Advertisement

Theory of Computing Systems

, Volume 42, Issue 3, pp 289–305 | Cite as

Grasp and Delivery for Moving Objects on Broken Lines

  • Yuichi AsahiroEmail author
  • Eiji Miyano
  • Shinichi Shimoirisa
Article

Abstract

This paper studies the following variant of the Vehicle Routing Problem that we call the Grasp and Delivery for Moving Objects (GDMO) problem, motivated by robot navigation: The input to the problem consists of n products, each of which moves on a predefined path with a fixed constant speed, and a robot arm of capacity one. In each round, the robot arm grasps one product and then delivers it to the depot. The goal of the problem is to find a collection of tours such that the robot arm grasps and delivers as many products as possible. In this paper we prove the following results: (i) If the products move on broken lines with at least one bend, then the GDMO is MAXSNP-hard, and (ii) it can be approximated with ratio 2. However, (iii) if we impose the “straight line without bend” restriction on the motion of every product, then the GDMO becomes tractable.

Keywords

Moving objects Grasp and delivery Approximation algorithm MAXSNP-hardness 

Preview

Unable to display preview. Download preview PDF.

Unable to display preview. Download preview PDF.

References

  1. 1.
    Agarwal, P.K., Sharir, M.: Davenport-Schinzel sequences and their geometric applications. In: Sack, J., Urutia, J. (eds.) Handbook of Computational Geometry. Elsevier, Amsterdam (1999) Google Scholar
  2. 2.
    Asahiro, Y., Horiyama, T., Makino, K., Ono, H., Sakuma, T., Yamashita, M.: How to collect balls moving in the Euclidean plane. Discrete Appl. Math. 154(16), 2247–2262 (2006) zbMATHCrossRefMathSciNetGoogle Scholar
  3. 3.
    Asahiro, Y., Miyano, E., Shimoirisa, S.: K-collect tours for moving objects with release times and deadlines. In: Proc. Systemics, Cybernetics and Informatics, vol. III, pp. 192–197, 2005 Google Scholar
  4. 4.
    Bansal, N., Blum, A., Chawla, S., Meyerson, A.: Approximation algorithms for deadline-TSP and vehicle routing with time-windows. In: Proc. ACM Symposium on Theory of Computing, pp. 166–174, 2004 Google Scholar
  5. 5.
    Blum, A., Chawla, S., Karger, D., Lane, T., Meyerson, A., Minkoff, M.: Approximation algorithms for orienteering and discounted-reward TSP. In: Proc. IEEE Symposium on Foundations of Computer Science, pp. 46–55, 2003 Google Scholar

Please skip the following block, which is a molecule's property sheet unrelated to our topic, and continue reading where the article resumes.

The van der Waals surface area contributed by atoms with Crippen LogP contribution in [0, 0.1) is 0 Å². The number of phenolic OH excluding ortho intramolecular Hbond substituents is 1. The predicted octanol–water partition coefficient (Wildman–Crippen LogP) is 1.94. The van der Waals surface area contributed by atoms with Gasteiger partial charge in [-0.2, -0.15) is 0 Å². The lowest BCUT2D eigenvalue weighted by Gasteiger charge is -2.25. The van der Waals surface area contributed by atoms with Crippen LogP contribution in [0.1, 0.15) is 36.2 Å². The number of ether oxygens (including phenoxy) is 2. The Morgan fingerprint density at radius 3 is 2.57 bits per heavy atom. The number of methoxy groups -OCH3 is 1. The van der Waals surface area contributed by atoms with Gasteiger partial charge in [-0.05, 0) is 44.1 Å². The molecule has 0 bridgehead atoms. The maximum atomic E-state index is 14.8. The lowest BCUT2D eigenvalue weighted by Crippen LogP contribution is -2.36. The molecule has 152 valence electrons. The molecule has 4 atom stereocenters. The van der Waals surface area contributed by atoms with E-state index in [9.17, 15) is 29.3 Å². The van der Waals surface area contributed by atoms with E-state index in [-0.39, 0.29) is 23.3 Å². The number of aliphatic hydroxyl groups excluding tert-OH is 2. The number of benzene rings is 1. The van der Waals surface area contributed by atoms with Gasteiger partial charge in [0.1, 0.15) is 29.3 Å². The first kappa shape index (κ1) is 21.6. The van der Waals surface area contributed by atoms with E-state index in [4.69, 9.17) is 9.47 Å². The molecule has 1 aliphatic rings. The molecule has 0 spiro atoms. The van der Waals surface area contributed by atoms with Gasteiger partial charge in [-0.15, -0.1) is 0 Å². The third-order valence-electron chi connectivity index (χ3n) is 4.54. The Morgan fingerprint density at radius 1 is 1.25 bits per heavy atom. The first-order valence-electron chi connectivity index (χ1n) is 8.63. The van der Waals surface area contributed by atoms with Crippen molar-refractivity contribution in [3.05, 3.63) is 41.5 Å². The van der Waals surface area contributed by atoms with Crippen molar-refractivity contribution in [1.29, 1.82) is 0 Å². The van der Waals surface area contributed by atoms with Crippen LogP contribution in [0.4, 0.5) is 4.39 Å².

6. 6.
    Bar-Noy, A., Guha, S., Naor, J., Schieber, B.: Approximating the throughput of multiple machines under real-time scheduling. SIAM J. Comput. 31(2), 331–352 (2001) zbMATHCrossRefMathSciNetGoogle Scholar
  7. 7.
    Chalasani, P., Motwani, R., Rao, A.: Approximation algorithms for robot grasp and delivery. In: Proc. International Workshop on Algorithmic Foundations of Robotics, pp. 347–362, 1996 Google Scholar
  8. 8.
    Chuzhoy, J., Ostrovsky, R., Rabani, Y.: Approximation algorithms for the job interval selection problem and related scheduling problem. In: Proc. IEEE Symposium on Foundations of Computer Science, pp. 348–356, 2001 Google Scholar
  9. 9.
    Desrochers, M., Desrosiers, J., Solomon, M.M.: A new optimization algorithm for the vehicle routing problem with time windows. Oper. Res. 40, 342–354 (1992) zbMATHMathSciNetCrossRefGoogle Scholar
  10. 10.
    Hammar, M., Nilsson, B.J.: Approximation results for kinetic variants of TSP. In: Proc. International Colloquium on Automata, Languages and Programming, pp. 392–401, 1999 Google Scholar
  11. 11.
    Helvig, C.S., Robins, G., Zelikovsky, A.: Moving target TSP and related problems. In: Proc. European Symposium on Algorithms, pp. 453–464, 1998 Google Scholar
  12. 12.
    Karger, D., Stein, C., Wein, J.: Scheduling algorithms. In: Atallah, M.J. (ed.) Handbook of Algorithms and Theory of Computation. CRC Press, Boca Raton (1997) Google Scholar
  13. 13.
    Lawler, E.L., Lenstra, J.K., Rinnooy Kan, A.H.G., Shmoys, D.B. (eds.): The Traveling Salesman Problem. Wiley, Chichester (1985) zbMATHGoogle Scholar
  14. 14.
    Lenstra, J.K., Rinnooy Kan, A.H.G., Brucker, P.: Complexity of machine scheduling problems. Ann. Discrete Math. 1, 343–362 (1977) MathSciNetCrossRefGoogle Scholar
  15. 15.
    Moore, J.M.: An n job, one machine sequencing algorithm for minimizing the number of late jobs. Manag. Sci. 15, 102–109 (1968) zbMATHGoogle Scholar
  16. 16.
    Papadimitriou, C.H.: Computational Complexity. Addison–Wesley, Reading (1994) zbMATHGoogle Scholar
  17. 17.
    Spieksma, F.C.R.: On the approximability of an interval scheduling problem. J. Sched. 2, 215–227 (1999) zbMATHCrossRefMathSciNetGoogle Scholar
  18. 18.
    Toth, P., Vigo, D.: An overview of vehicle routing problems. In: Tosh, P., Vigo, D. (eds.) The Vehicle Routing Problem. SIAM, Philadelphia (2001) Google Scholar

Copyright information

© Springer Science+Business Media, LLC 2007

Authors and Affiliations

  • Yuichi Asahiro
    • 1
    Email author
  • Eiji Miyano
    • 2
  • Shinichi Shimoirisa
    • 2
  1. 1.Department of Social Information SystemsKyushu Sangyo UniversityFukuokaJapan
  2. 2.Department of Systems Innovation and InformaticsKyushu Institute of TechnologyFukuokaJapan

Personalised recommendations